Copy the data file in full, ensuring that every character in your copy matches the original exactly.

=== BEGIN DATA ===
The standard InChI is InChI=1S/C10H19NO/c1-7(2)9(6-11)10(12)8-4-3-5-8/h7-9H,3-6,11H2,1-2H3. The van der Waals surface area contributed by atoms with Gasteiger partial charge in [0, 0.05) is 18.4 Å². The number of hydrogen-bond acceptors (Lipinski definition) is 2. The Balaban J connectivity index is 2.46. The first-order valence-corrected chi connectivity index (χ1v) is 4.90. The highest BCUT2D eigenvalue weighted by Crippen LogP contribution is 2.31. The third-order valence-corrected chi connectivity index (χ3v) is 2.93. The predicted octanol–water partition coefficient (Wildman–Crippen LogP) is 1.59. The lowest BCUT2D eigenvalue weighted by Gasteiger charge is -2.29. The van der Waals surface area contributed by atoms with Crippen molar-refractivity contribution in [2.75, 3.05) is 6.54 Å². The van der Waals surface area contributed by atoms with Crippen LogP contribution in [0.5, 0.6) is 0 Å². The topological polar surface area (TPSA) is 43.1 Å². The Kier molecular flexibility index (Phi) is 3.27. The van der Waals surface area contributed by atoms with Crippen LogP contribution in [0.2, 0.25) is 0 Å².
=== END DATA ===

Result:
The standard InChI is InChI=1S/C10H19NO/c1-7(2)9(6-11)10(12)8-4-3-5-8/h7-9H,3-6,11H2,1-2H3. The van der Waals surface area contributed by atoms with Gasteiger partial charge in [0, 0.05) is 18.4 Å². The number of hydrogen-bond acceptors (Lipinski definition) is 2. The Balaban J connectivity index is 2.46. The first-order valence-corrected chi connectivity index (χ1v) is 4.90. The highest BCUT2D eigenvalue weighted by Crippen LogP contribution is 2.31. The third-order valence-corrected chi connectivity index (χ3v) is 2.93. The predicted octanol–water partition coefficient (Wildman–Crippen LogP) is 1.59. The lowest BCUT2D eigenvalue weighted by Gasteiger charge is -2.29. The van der Waals surface area contributed by atoms with Crippen molar-refractivity contribution in [2.75, 3.05) is 6.54 Å². The van der Waals surface area contributed by atoms with Crippen LogP contribution in [0.5, 0.6) is 0 Å². The topological polar surface area (TPSA) is 43.1 Å². The Kier molecular flexibility index (Phi) is 3.27. The van der Waals surface area contributed by atoms with Crippen LogP contribution in [0.2, 0.25) is 0 Å².